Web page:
Sunday, March 28, 2010


Babel is an award winning film; It garnered multiple awards (including an Oscar) a couple years back. I've heard that it was a great movie but I just didn't have the time to really watch it. So yesterday, I've finally took some time to sit down and watch the 150-minute long film.

There are 3 different stories told in one. These 3 stories are in ways related, though the linds of linkages wasn't illustrated at the beginning. 

The stories are set in 3 different places, namely Morocco, Japan and Mexico (with a bit of U.S.).
It opens with the Moroccan background, in which a trading of a sniper was done. Two boys were super excited about the new 'toy' their dad bought, intended for scaring away birds. 

The next part of the story shows a Mexican lady taking care of two American children and the next we were transported to the lights and sounds of the Japan, where we see a teenage girl playing volleyball. Then we head back to Morocco where we see Brad Pitt and Cate Blanchett almost arguing.

The thing about this film is that the its sequence is not in place. The time frame of the story is basically all over the place, so you kinda have to put the puzzle together yourself.

Most of the time, I feel like I'm watching 3 different movies. So it's not boring in that way.
The three stories encircles various themes - mainly discrimination, but it also touches on brotherhood, insecurities and of course love.

I'd argue that racism and discrimination is quite an obvious theme in the movie. We see how the Mexican lady was accused of kidnapping the American children, whom she has brought up. She was like a mother to those kids but just because she is Mexican, she is suspected of the act. It is fair to argue that it's good to take precautions and all but she was treated somewhat unfairly in my opinion.

Another clear indication of discrimination is the way Americans link Middle Eastern incidents to terrorism, without solid facts or proofs. When Cate Blanchett got shot in Morocco, speculations where made without facts. It was merely the act two naughty boys who went a bit too far with their dad's sniper. 

The Japanese story involves this young teenage girl who felt insecure of herself. She desperately wants attention and she feels not good enough. Thus, she is constantly trying to gain men's attention by offering to disclose some parts, oh well, every part of her body. I'm not sure why but I'm really disgusted with the Japanese story. I don't know why but sometimes, the 'openness' of the Japanese culture freaks me out. I mean, Japan used to have a historical culture, and when I think Japan, I think cherry blossom trees and beautiful pink sakura flowers. Now however, when I think Japan, I think of girls trying to be cute, wearing mini short skirts with no underwears, teens living a lose wild & high life...yeah and seriously, these movies don't help by portraying that part of Japan.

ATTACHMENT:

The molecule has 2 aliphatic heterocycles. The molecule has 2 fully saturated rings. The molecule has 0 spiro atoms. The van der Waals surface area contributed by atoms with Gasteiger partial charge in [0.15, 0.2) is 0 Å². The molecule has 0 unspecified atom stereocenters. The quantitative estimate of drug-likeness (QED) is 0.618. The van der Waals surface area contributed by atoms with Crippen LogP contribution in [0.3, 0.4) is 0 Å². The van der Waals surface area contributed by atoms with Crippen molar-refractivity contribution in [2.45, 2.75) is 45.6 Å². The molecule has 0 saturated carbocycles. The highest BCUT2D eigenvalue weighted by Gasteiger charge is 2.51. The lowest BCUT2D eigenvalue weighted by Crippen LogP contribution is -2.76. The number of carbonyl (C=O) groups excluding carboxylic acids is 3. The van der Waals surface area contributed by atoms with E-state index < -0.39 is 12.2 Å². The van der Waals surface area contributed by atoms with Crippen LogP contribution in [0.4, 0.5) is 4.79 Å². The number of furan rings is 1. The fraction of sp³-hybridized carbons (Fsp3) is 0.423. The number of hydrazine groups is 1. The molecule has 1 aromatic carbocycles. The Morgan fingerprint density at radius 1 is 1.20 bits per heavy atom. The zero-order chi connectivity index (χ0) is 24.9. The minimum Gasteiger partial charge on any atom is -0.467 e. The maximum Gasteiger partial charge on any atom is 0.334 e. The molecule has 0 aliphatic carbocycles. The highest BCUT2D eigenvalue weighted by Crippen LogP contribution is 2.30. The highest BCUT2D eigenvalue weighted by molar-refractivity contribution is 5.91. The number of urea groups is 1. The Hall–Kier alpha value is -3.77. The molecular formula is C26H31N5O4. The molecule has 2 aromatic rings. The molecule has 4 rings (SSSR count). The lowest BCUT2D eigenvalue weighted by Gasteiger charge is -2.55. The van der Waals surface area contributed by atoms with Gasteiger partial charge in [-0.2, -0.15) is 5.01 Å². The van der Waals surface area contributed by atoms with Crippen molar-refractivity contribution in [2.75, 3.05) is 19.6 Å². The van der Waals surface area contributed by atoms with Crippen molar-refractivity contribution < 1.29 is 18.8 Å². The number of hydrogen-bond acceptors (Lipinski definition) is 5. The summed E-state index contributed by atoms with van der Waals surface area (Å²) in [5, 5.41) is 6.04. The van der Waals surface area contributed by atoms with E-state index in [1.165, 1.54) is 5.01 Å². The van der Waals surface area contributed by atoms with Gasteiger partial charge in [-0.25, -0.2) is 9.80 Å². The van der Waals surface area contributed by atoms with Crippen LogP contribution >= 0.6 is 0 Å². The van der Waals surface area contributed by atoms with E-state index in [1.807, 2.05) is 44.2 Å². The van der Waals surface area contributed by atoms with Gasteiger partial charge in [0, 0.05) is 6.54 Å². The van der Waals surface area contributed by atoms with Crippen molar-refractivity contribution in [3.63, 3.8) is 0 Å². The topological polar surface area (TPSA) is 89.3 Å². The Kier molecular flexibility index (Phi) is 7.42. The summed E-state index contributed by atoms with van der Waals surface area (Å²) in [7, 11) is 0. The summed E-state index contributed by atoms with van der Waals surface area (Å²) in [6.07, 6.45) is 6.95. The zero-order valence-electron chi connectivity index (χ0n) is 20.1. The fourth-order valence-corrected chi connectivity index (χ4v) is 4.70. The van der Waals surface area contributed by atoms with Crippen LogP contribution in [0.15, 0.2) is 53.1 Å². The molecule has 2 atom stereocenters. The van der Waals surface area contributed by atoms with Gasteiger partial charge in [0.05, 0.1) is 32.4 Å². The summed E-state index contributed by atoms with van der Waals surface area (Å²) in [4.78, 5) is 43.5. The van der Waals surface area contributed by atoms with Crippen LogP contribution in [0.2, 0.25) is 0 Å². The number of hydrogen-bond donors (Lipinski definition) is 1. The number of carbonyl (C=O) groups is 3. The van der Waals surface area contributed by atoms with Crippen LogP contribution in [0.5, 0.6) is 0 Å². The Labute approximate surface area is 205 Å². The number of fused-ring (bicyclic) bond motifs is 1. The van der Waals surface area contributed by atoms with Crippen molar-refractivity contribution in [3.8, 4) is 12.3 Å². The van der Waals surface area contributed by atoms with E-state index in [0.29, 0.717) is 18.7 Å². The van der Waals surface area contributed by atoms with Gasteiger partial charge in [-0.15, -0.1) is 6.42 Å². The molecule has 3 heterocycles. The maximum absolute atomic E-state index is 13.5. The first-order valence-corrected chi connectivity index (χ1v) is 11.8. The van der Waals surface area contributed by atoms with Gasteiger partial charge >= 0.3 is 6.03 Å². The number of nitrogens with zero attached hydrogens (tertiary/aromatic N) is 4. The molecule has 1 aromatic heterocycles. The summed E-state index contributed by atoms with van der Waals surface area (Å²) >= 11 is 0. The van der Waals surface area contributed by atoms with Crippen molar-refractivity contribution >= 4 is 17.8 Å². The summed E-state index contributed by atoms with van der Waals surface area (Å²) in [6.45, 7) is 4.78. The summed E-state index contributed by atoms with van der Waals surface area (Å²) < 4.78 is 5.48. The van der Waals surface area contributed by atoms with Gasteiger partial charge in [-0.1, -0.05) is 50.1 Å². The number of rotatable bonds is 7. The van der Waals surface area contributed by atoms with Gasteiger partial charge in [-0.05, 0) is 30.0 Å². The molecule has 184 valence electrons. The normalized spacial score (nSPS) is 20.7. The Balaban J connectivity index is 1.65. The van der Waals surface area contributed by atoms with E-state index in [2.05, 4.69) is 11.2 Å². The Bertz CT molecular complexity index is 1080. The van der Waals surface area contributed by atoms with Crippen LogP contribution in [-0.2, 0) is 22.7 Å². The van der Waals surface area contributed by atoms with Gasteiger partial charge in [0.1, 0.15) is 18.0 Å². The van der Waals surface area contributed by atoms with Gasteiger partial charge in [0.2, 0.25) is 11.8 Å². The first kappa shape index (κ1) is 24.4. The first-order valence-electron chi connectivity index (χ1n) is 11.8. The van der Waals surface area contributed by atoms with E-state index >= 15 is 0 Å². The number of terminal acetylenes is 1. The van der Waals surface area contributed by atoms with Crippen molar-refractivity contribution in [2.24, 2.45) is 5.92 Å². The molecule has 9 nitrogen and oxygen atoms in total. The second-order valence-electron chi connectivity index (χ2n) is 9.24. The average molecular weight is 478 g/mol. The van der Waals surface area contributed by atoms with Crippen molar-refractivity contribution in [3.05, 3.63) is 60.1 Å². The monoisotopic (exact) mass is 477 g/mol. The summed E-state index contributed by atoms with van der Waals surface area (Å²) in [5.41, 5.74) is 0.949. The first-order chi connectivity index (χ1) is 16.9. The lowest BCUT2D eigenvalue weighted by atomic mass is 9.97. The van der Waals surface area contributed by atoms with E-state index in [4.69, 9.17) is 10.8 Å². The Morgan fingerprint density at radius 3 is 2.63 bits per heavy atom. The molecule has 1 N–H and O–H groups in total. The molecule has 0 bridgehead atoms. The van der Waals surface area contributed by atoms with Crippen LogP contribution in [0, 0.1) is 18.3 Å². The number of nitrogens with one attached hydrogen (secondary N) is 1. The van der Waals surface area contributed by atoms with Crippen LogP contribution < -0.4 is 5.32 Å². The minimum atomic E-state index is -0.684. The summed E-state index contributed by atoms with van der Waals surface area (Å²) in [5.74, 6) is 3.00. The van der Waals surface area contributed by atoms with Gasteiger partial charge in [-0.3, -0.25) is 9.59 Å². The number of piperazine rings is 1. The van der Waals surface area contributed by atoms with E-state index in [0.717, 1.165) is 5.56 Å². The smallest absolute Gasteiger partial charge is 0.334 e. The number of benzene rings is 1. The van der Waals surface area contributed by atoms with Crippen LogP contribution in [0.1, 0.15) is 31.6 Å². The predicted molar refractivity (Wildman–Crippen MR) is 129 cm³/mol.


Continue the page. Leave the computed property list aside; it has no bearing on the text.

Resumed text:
I am very touched by the Moroccan brother's story. Though they seemed to be at each other all the time, it was touching to see the sacrifice a brother would make for his other brother. 

I guess some people might deem the way the director interrelate three stories of three different cultures together as impressive. However, I feel that the links are pretty weak though it is not a weakness in the movie as the movie is not about how these different characters' relationships.  I guess it's just about the way the world connects as one. But I was pretty disappointed because I never knew why Brad Pitt and Cate Blanchett were in Morocco in the first place. I also do not really get the resolution of the Japanese story - I believe it's because of my lack of artistic understanding of a film.

Babel is obviously inclined towards the artistic genre...though it is not as boring as most artistic films because it does have interesting moments. I do think it is culturally significant because the film highlights the different lifestyle and cultures of different people from different cities.

Overall, not a bad watch.

TC-My Rating:

With Lotsa Love,
Ps: This review took me weeks to complete...I don't know why but I kinda lost the inspiration to pen this one.

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"I love movies for its subjectivity. A movie is debatable. A single scene can mean a million things and the fun part is talking about them."